A practical tracing journey with OpenTelemetry on Node.js

This page summarizes the projects mentioned and recommended in the original post on dev.to

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  • Scientist

    :microscope: A Ruby library for carefully refactoring critical paths.

    But there's an even better option: run both libraries in production for real-world requests, and see if there's a meaningful gain from undici. I learnt this approach from GitHub's Scientist. Sadly, this article is about tracing, not experimentation, so I won't continue down that path now, but I hope to write another article about it soon. My implementation would probably be to have a switch that randomly picks one of the two libraries for each request. Then I'll compare the metrics and see which performs better over time.

  • opentelemetry-collector-contrib

    Contrib repository for the OpenTelemetry Collector

    Essentially, we've moved our 0.4 ratio config into the collector's probabilistic_sampler config (0.4 = 40%). The groupbytrace processor makes sure all child spans of a trace are included.

  • InfluxDB

    Power Real-Time Data Analytics at Scale. Get real-time insights from all types of time series data with InfluxDB. Ingest, query, and analyze billions of data points in real-time with unbounded cardinality.

  • zipkin

    Zipkin is a distributed tracing system

    Let's talk about the exporter. Because OTel is an open standard, you can theoretically export to any tool that supports the OTel API. For example, there's a ConsoleExporter included that prints traces to the console, but that's not very useful. There's an exporter to Elasticsearch, and you can write your own library to export to a file or database or whatever. However, two of the most popular options are Jaeger and Zipkin, and you can easily run them locally with Docker.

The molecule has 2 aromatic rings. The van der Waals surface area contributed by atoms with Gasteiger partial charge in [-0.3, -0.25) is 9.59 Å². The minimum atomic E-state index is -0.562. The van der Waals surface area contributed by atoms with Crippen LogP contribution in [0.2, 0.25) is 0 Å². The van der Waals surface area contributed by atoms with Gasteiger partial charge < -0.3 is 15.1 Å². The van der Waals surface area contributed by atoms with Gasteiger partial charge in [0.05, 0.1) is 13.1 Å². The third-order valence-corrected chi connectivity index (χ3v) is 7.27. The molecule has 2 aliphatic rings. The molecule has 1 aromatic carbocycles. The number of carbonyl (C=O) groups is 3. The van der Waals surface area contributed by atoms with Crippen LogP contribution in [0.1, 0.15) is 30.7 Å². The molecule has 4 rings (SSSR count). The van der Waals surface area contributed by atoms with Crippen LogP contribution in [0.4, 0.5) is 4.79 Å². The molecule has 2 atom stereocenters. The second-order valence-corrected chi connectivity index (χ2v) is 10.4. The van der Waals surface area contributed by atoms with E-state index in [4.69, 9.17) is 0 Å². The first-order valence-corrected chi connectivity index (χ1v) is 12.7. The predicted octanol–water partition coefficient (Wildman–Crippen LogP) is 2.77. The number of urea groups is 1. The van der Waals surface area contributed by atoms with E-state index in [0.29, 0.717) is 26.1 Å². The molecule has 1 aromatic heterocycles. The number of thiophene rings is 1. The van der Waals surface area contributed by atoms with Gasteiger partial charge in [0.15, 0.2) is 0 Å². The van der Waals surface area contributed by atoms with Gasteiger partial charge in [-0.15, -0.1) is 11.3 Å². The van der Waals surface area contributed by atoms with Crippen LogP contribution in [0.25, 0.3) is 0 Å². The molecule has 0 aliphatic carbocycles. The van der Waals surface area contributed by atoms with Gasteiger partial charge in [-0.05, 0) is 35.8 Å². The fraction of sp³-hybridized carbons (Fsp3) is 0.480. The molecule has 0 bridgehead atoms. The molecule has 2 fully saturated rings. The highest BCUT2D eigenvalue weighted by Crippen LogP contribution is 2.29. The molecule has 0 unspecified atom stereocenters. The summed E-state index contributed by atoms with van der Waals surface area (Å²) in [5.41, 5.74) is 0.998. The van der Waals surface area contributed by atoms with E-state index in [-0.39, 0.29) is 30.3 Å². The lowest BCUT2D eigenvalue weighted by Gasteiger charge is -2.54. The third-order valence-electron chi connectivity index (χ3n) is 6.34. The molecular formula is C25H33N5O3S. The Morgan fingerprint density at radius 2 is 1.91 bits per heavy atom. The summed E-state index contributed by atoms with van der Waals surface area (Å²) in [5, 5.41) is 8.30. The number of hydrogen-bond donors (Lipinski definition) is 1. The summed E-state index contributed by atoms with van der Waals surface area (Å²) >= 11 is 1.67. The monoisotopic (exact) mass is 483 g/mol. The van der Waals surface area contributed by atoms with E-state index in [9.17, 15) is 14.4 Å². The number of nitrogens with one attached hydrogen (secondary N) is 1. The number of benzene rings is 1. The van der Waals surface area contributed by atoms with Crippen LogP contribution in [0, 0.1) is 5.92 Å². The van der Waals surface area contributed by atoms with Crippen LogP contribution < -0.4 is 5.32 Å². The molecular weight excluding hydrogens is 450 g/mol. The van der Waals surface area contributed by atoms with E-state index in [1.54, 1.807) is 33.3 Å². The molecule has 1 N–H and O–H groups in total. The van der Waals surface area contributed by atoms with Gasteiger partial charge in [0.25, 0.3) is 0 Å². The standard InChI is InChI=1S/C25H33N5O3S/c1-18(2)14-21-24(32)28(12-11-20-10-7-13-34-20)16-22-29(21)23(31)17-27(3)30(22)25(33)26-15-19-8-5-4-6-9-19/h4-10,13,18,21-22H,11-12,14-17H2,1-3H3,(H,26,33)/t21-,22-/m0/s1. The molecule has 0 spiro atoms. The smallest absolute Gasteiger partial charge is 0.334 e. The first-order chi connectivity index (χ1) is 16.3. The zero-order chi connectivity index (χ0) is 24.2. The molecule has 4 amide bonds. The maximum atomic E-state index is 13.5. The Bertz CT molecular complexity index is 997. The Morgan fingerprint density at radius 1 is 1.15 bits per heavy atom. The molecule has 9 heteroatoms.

• jaeger

    CNCF Jaeger, a Distributed Tracing Platform

    Let's talk about the exporter. Because OTel is an open standard, you can theoretically export to any tool that supports the OTel API. For example, there's a ConsoleExporter included that prints traces to the console, but that's not very useful. There's an exporter to Elasticsearch, and you can write your own library to export to a file or database or whatever. However, two of the most popular options are Jaeger and Zipkin, and you can easily run them locally with Docker.

  • opentelemetry-specification

    Specifications for OpenTelemetry

    If you aren't familiar with tracing, think of it as being able to look inside your service to see what's going on. If I could instrument my app, I'd be able to view traces of my requests, which would show details about what my app did and how much time it spent. I've used Elastic APM and Sentry for tracing before, and there are other vendors as well, but I decided to try OpenTelemetry.

  • WorkOS

    The modern identity platform for B2B SaaS. The APIs are flexible and easy-to-use, supporting authentication, user identity, and complex enterprise features like SSO and SCIM provisioning.

NOTE: The number of mentions on this list indicates mentions on common posts plus user suggested alternatives. Hence, a higher number means a more popular project.

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